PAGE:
How the Digital Revolution Changed the Role of the CMO

Marketing News
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Key Takeaways

What? Brand messaging has been placed in the hands of customers and employees.

So what? Marketing organizations  need to evolve their structure and capabilities accordingly.

Now what? CMOs must emphasize owning the customer experience across all platforms, empower others to live their brands and become more prominent figures in the C-suite.

June 14, 2017

In today’s fast-paced digital world, marketing has become a critical growth driver, requiring CMOs to transform the structure and capabilities of their marketing organizations as well as play a more prominent role in the C-suite


Marketing News sat down with Diana O’Brien, CMO at Deloitte LLP, and Christine Moorman, professor at Duke University’s Fuqua School of Business and director of The CMO Survey, to take stock of what is happening in marketing and the role of the CMO in companies.

Q: What changes are you seeing in the market?

O’Brien: Attention has become the scarcest resource, and there’s more competition than ever for that attention. The digital age has created a world where customers and employees are “always on,” and with that unprecedented access to information, customers make decisions faster, turn off more quickly and listen to sources they don’t even know. The mobile, social, digital transformation gives every organization a unique opportunity to rethink its relationships with the customer.

Moorman: And yet CMO Survey results indicate that only 11.8% of company sales are occurring through the internet, and 51% of growth investments are dedicated to market penetration—targeting existing customers with existing offerings. Companies need to wake up to the opportunity that digital represents and grab more of that attention Diana mentions.

Q: What’s the impact for CMOs and marketing departments?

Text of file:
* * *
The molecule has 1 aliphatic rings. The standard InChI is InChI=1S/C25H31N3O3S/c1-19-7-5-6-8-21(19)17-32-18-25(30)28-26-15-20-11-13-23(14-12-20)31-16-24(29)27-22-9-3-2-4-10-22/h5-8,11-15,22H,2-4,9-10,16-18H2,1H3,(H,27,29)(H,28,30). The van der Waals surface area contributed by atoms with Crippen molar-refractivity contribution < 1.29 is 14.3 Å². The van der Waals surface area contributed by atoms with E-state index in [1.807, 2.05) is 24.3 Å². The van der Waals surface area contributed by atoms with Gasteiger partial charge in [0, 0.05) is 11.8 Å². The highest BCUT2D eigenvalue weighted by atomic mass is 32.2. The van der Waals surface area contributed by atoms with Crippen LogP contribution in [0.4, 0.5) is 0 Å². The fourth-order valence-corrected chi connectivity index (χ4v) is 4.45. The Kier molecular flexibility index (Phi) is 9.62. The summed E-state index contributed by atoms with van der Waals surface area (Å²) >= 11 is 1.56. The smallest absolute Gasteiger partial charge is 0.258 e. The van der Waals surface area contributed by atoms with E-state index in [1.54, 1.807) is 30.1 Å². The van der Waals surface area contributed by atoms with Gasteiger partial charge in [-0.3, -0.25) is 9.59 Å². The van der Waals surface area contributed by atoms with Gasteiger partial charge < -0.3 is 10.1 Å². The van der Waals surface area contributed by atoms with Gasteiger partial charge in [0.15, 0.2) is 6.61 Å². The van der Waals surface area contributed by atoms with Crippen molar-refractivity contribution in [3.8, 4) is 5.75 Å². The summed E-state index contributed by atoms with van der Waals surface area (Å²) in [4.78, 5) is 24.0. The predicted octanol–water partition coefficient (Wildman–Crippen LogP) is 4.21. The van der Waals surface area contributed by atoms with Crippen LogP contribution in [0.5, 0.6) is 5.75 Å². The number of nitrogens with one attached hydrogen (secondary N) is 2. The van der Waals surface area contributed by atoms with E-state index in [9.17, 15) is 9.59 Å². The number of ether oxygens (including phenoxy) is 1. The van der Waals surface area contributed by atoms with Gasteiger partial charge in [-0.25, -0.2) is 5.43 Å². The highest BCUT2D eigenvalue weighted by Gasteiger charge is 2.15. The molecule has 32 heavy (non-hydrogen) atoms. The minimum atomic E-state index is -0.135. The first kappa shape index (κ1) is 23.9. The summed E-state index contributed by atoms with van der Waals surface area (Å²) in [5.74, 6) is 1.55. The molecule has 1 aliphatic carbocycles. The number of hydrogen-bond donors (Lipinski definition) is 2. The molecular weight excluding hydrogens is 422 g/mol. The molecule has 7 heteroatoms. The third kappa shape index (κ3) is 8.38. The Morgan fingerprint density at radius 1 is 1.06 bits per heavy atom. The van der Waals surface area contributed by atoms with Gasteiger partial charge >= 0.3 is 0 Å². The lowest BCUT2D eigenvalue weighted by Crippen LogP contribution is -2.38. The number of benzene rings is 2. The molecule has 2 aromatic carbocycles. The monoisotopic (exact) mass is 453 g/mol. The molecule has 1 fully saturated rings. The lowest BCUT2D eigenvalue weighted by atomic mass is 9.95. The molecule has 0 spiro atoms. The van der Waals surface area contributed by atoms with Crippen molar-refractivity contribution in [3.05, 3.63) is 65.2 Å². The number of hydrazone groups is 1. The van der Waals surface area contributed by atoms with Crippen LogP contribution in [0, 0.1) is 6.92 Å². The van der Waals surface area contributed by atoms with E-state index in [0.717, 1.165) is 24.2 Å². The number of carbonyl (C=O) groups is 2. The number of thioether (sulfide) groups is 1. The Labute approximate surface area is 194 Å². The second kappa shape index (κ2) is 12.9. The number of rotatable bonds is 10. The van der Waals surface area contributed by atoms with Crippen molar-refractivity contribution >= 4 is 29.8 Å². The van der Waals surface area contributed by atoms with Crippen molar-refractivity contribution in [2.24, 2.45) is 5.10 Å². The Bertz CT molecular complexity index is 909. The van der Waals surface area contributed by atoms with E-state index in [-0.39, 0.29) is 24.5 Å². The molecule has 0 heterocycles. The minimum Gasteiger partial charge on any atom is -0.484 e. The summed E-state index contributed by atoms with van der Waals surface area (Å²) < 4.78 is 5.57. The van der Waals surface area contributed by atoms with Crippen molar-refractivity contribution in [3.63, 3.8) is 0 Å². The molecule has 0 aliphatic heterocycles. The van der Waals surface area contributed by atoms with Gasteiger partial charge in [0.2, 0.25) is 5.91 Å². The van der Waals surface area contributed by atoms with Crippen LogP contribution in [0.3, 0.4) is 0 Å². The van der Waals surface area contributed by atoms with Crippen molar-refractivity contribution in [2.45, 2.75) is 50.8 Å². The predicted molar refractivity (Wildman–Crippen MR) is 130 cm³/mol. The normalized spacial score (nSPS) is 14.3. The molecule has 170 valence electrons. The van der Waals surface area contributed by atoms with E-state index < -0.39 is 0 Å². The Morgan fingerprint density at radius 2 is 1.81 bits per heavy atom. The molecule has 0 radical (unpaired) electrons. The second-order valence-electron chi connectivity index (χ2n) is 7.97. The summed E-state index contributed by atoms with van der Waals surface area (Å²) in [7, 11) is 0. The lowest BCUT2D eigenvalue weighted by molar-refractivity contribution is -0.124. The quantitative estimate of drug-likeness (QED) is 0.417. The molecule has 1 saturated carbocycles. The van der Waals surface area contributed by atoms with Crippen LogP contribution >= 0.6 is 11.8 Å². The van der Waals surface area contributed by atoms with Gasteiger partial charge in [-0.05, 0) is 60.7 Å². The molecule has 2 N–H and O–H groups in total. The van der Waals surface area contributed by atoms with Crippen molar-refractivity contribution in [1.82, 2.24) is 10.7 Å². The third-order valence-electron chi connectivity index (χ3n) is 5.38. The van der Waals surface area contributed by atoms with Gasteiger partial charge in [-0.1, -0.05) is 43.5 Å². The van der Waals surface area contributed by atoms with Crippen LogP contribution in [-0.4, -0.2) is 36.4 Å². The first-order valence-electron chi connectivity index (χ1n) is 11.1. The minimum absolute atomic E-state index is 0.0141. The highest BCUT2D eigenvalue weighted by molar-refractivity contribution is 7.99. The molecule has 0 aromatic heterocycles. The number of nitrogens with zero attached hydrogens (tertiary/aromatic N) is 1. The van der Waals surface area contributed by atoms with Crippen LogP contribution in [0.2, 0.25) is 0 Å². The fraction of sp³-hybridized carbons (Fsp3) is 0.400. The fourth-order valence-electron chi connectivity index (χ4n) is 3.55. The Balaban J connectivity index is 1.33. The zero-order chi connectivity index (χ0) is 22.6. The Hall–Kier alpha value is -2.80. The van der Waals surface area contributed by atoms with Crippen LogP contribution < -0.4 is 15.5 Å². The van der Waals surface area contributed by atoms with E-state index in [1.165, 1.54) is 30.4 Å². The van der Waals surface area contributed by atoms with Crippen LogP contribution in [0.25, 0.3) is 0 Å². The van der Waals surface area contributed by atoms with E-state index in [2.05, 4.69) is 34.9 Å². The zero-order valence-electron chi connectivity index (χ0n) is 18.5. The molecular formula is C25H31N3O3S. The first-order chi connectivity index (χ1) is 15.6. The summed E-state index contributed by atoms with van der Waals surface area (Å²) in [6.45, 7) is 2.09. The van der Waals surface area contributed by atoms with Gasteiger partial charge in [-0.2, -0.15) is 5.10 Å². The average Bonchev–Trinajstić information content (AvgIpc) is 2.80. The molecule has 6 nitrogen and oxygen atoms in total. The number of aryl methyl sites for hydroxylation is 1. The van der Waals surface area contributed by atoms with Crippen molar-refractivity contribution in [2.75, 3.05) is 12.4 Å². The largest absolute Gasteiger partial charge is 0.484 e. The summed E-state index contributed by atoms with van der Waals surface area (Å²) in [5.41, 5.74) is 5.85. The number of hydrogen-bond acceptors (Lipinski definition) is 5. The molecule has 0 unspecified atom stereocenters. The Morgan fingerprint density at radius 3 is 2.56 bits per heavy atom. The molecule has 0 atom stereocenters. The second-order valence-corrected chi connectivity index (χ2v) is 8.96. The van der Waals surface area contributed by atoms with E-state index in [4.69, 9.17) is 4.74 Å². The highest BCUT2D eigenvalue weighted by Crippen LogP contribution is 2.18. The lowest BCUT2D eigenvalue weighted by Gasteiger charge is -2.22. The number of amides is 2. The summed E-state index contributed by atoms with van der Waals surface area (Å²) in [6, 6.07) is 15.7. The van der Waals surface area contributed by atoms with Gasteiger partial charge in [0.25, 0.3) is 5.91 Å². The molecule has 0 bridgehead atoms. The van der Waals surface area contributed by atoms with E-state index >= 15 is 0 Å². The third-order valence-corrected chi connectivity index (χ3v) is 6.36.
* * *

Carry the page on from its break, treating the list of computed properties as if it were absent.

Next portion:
Moorman: Marketing organizations weren’t built to meet the demands of today’s fast-paced digital world, so they need to evolve their structure and capabilities. The CMO Survey shows that CMOs are ready to change the game. They are planning to dramatically increase their marketing spend in the next three to five years in social (90%), mobile (127%) and analytics (375%). They also are willing to rethink their marketing organizations as evidenced by a doubling in the amount spent on developing new marketing capabilities—presumably to fill gaps in digital marketing, customer development/management, marketing innovation and omni-channel execution identified as weaknesses in The CMO Survey. Finally, marketers are planning to build customer experience and data capabilities in-house while outsourcing less-frequent, specialized activities.

O’Brien: The control CMOs and marketers once had over their brands and messaging has moved into the hands of customers and employees. The focus is less on creating messages and more about empowering others to live your brand and to tell your story across every channel. We’re also seeing greater pressure on the customer experience. Expectations are much higher because customers and employees aren’t just comparing you against your competitors—they are interacting with you across multiple channels and comparing you against the best brands in the world. As owners of the customer experience, CMOs and marketers need to make sure that every interaction is consistently world-class across all platforms, including digital and social.

Q: How will CMOs need to evolve the way they work in the future?

Moorman: Digital is changing marketing, and marketers must rise to the occasion by directing those changes to profitable ends for companies. As the vanguard of the customer, marketing needs to perform an integrative role in how the company approaches the marketplace. This has not yet happened in integrating the firm’s social and more traditional marketing activities—which still tend to operate in silos. Second, marketing analytics will increasingly be the driver for marketing decisions. However, this won’t happen on its own. Marketing leaders need to ensure that data is not only collected but embedded into how the company makes decisions. At the same time, marketers need to balance these quantitative drivers with deep human insight into the customers and the marketplace. Without both, growth will be limited to better decisions for current strategies and not the evolution of strategies in the future.